If I booted into Ubuntu and renamed iexplore.exe from there, and then restarted Windows, the IE directory would NOT create a new copy of the program, and the two suspicious processes would NOT start. (But Windows Update prompted me to install IE8.)

That temporarily solved the symptom, but obviously there was more to it than that.

2) A Malwarebytes Quick Scan

It found this:

HKLM\SOFTWARE\Microsoft\Windows\CurrentVersion\Run|rsqui (Trojan.Agent) -> Data: rundll32.exe "C:\Documents and Settings\Nick\Application Data\rsqui.dll",StrTokEx -> Quarantined and deleted successfully.

3) Dr Web Live

As I said above, during that infection in May I was recommended the Dr Web disc, which uses a Linux live CD environment to carry out malware scans. Since it seemed a very thorough virus scanner, and since I didn't want to spend much time running Windows while this problem was around, I thought it should be the first full scan I should try.

It found:

"C:\Documents and Settings/Nick/Application Data/huilap.dll - suspicious Trojan.Packed"
"System Volume Information/_restore{278E57B3-A87C-4BF5-AB47-12F919D410B5}/RP34/A0005923.dll - infected Trojan.Damaged.1"

I Googled the "huilap" filename, and since I couldn't find any search results for it, I trusted the scanner's conclusion, assumed it was some randomised filename made up by the malware, and quarantined then deleted it.

After that, I rebooted XP, and the iexplore.exe processes stopped appearing, even when iexplore.exe was present in Program Files\Internet Explorer. But then every time I started XP an error message appeared: "RUNDLL - Error loading C:\Documents and Settings/Nick/Application Data/huilap.dll, the specified module could not be found". Beyond that, I could use the OS fine.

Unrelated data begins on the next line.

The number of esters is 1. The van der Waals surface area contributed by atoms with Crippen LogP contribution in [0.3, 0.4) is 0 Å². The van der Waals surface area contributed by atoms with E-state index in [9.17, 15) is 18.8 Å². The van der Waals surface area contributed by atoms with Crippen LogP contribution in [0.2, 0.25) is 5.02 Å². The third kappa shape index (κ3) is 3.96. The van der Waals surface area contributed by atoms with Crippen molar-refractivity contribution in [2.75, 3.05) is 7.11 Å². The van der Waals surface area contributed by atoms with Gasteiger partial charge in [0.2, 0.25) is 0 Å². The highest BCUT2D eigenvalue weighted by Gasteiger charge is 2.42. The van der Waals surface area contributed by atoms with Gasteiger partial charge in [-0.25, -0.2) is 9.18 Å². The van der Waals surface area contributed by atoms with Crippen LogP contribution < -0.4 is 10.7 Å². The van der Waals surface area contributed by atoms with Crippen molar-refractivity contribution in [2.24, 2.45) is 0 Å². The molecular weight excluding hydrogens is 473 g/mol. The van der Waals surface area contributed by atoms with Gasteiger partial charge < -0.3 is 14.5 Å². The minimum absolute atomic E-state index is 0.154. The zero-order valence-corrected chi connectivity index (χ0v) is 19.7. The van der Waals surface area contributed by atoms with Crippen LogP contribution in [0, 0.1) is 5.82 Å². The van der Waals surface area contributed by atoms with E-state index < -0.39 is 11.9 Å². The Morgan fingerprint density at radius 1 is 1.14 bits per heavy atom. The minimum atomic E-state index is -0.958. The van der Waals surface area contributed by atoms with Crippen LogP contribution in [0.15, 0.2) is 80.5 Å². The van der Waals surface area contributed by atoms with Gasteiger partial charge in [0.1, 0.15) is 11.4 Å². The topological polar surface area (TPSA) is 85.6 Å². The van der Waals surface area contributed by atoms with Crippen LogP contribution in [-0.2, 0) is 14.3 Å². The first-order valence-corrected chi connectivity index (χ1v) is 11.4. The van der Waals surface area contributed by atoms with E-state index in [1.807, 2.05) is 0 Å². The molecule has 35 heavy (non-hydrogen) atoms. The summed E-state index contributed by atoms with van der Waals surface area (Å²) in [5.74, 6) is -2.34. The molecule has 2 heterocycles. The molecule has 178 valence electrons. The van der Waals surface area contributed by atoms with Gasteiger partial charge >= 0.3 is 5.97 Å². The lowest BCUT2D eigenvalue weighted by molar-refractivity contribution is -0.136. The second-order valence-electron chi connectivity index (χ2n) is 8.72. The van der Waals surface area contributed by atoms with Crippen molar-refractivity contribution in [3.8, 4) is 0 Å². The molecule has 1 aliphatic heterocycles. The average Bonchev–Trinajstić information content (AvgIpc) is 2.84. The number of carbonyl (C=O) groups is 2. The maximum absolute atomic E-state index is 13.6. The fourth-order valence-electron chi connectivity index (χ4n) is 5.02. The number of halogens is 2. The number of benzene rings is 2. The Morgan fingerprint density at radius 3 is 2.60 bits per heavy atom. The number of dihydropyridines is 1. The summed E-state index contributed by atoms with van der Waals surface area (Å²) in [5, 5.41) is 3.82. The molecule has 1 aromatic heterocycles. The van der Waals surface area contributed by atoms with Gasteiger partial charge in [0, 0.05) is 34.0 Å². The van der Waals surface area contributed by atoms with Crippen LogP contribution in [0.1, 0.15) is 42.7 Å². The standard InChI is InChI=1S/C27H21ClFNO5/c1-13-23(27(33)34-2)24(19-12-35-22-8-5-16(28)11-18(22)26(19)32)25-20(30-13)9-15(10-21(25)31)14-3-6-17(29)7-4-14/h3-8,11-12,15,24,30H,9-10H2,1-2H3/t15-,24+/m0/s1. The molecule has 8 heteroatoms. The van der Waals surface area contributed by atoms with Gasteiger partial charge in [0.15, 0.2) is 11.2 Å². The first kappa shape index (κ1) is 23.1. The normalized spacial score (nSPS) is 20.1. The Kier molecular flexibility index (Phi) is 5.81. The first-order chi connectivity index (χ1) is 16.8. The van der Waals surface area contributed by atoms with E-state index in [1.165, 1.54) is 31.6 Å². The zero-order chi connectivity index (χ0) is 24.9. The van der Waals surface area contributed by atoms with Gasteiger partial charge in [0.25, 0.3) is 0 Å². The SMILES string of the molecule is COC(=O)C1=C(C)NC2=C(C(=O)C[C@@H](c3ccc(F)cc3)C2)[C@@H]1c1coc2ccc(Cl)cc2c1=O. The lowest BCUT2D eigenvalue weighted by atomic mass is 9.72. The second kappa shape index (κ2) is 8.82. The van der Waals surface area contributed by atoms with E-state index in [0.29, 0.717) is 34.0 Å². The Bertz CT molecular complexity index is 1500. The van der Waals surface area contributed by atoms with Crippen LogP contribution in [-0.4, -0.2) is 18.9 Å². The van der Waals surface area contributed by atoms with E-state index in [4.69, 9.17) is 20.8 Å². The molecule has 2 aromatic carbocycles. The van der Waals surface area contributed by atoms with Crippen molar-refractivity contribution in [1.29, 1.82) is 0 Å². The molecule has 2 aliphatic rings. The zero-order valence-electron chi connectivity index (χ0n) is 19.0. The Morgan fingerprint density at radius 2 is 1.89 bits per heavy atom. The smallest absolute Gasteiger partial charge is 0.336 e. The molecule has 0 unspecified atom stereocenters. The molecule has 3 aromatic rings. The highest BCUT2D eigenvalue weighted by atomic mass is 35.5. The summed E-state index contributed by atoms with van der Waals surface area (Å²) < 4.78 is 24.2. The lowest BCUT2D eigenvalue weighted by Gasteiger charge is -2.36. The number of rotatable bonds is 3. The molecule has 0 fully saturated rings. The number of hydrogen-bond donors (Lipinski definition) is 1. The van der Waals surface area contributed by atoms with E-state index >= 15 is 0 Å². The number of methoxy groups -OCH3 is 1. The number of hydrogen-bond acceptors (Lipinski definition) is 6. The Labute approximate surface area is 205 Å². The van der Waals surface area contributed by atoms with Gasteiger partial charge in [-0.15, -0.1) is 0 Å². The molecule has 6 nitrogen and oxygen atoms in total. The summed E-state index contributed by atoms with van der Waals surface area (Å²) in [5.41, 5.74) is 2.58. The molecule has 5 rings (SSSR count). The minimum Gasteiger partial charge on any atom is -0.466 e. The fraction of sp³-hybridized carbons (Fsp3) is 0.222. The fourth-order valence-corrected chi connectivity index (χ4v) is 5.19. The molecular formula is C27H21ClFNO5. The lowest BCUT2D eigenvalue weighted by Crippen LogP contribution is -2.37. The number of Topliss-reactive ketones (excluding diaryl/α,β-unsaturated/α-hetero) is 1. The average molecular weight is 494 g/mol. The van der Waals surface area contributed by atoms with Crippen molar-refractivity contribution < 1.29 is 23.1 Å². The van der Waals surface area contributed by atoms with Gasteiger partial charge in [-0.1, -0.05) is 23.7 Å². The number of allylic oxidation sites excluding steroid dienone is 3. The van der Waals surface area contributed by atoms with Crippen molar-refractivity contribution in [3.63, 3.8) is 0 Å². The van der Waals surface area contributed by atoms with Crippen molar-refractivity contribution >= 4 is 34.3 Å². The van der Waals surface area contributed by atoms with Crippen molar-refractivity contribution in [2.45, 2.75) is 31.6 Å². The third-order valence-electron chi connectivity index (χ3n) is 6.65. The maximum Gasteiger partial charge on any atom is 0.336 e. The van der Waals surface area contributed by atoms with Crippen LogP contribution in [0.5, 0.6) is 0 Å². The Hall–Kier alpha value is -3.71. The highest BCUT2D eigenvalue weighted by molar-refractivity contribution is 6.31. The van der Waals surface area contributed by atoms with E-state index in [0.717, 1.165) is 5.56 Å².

I noticed that even though that huilap.dll file was stored in my Application Data directory (user:Nick), I got the same Rundll error message upon logging into the second user account that is set up on my PC.

4) System Restore and registry editing

I've never had much confidence in System Restore, but I thought I'd try a System Restore back to the 24th, before this problem came up. That made TWO Rundll error messages come up on boot: one for rsqui.dll (Malwarebytes had deleted the dll AND the registry key launching it), the other for huilap.dll as before (Dr Web had deleted the dll, but not the registry key).

So I ran regedit, and found that Windows/Currentversion/Run contained two entries

name - huilap
Type - REG_SZ
Data - "C:\WINDOWS\system32\rundll32.exe" "C:\Documents and Settings\Nick\Application Data\huilap.dll",GetImageInfoFromFileInMemory